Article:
Maan in Liberia

Photo Source:  DFID UK - Flickr  Creative Commons 
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People Name: Maan
Country: Liberia
10/40 Window: No
Population: 365,000
World Population: 483,000
Primary Language: Maan
Primary Religion: Ethnic Religions
Christian Adherents: 8.00 %
Evangelicals: 2.00 %
Scripture: New Testament
Online Audio NT: Yes
Jesus Film: Yes
Audio Recordings: Yes
People Cluster: Mande
Affinity Bloc: Sub-Saharan Peoples
Progress Level:

Introduction / History

The Maan live primarily in southern Guinea and northern Liberia. In Liberia, the Maan are considered to be Minimally Reached; however, in Guinea they are Unreached. The Maan in Liberia speak a language (also called Maan) with many dialects. Between the seventeenth and eighteenth centuries, many Mande-speaking peoples (including the Gio, the Maan, and the Kono) migrated from the north. The Mandingo forced the Kpelle to move southward and they, in turn, forced the Mande-speakers farther southward. Most of the Maan settled in Guinea. However, many immigrated to Liberia at the end of the 1800s when the French occupied Guinea. Today, about a quarter of the Maan live in Guinea and the others are in Liberia.

What Are Their Lives Like?

The Maan people in Liberia make their living as subsistence farmers. They grow rice as their staple crop, cultivating large plots of land outside their villages. Farming involves the entire family. Boys chase birds away or hunt them before they can kill the crops. The women weed the fields. Besides rice, the Maan grow pineapples, peppers, beans, okra, onion, maize, and bananas in their farm villages. In addition, they cultivate coffee and peanuts as cash crops. The Maan select a new farm site each year, cutting and burning the bush undergrowth and trees to prepare their fields. Hand-made fences surround the farmland to discourage threatening animals. After planting, they offer sacrifices to their tribal gods to ensure a good harvest. The Maan keep several kinds of farm animals, including cattle, goats and chickens. They do not milk their cows and they don't eat the eggs of their chickens. Most of their protein comes from fish; both men and women fish and they also buy frozen fish in the markets. The Maan also hunt; however, the introduction of firearms has led to a significant depletion of game animals in the forests. The Maan believe that no meal is complete without rice. They sometimes toast and eat winged termites as snacks. Although some Maan people in Liberia must sleep in the small, temporary farm villages during harvest season, most live in towns year-round. They locate their towns on high ground with water sources nearby. Maan communities range from as few as ten to as many as several hundred people. The towns are crowded, with the houses built close together. The Maan live in square homes with low-walled porches and thatched roofs. They usually build their houses on clay platforms to keep out the rain.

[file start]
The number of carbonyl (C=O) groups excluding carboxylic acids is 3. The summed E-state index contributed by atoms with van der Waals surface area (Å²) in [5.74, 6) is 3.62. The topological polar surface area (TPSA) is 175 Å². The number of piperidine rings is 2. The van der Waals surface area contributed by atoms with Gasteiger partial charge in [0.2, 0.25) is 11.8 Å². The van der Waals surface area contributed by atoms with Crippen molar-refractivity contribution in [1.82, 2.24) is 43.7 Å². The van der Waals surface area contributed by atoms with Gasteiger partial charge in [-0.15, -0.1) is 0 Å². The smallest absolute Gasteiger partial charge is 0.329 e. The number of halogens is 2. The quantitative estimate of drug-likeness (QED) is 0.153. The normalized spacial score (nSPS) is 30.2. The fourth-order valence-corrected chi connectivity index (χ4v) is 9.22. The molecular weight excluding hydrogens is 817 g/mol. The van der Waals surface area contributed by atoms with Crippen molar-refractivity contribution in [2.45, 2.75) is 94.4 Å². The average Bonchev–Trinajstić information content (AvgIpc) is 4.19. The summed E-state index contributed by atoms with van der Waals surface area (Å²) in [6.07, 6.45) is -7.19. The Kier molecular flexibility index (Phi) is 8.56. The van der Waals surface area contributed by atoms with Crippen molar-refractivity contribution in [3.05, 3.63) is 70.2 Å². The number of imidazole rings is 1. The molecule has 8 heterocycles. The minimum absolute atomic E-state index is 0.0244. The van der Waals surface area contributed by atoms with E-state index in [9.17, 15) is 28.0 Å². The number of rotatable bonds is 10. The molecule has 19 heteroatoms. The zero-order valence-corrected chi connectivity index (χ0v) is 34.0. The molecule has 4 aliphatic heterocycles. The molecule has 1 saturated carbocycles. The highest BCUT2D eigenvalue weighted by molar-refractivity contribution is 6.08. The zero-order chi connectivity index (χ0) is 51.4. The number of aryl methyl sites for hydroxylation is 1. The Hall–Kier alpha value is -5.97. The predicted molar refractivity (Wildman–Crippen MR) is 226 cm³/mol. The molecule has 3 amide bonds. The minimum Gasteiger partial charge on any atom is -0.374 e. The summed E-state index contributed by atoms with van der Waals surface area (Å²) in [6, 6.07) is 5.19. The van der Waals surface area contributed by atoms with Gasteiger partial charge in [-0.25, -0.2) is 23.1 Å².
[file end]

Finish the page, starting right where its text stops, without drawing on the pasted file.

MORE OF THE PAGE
What Are Their Beliefs?

The great majority of the Maan of Liberia practice animism (believing that non-human objects have spirits). They worship Wala, the creator god who lives in heaven; however, they have little idea of what heaven or life after death is really like. The Maan believe that small men or goblins live in the bush. These goblins are friendly ghosts, but they might kill anyone who destroys their homes by clearing the land. They also practice witchcraft; witches often curse and sometimes kill their victims.

What Are Their Needs?

The New Testament and the JESUS Film have been translated into Maan, as well as several other gospel recordings and portions of an audio Bible. There is a need for additional evangelistic tools, Christian workers and continued prayer to see these precious people blessed by becoming part of Christ's heavenly family.

Prayer Points

Ask the Holy Spirit to grant wisdom and favor to mission agencies focusing on the Maan, leading gospel workers to people whose hearts are open. Pray for Christian radio and television broadcasts to be made available in the Maan language. Ask the Lord to give the Maan believers boldness to share Christ with their own people, and to draw entire families to Himself. Ask God to call Christian teachers and medical teams to go to Guinea and work among the Maan. Pray for a church-planting movement among the Maan that will result in churches and disciples multiplying to many generations.

Text Source:   Joshua Project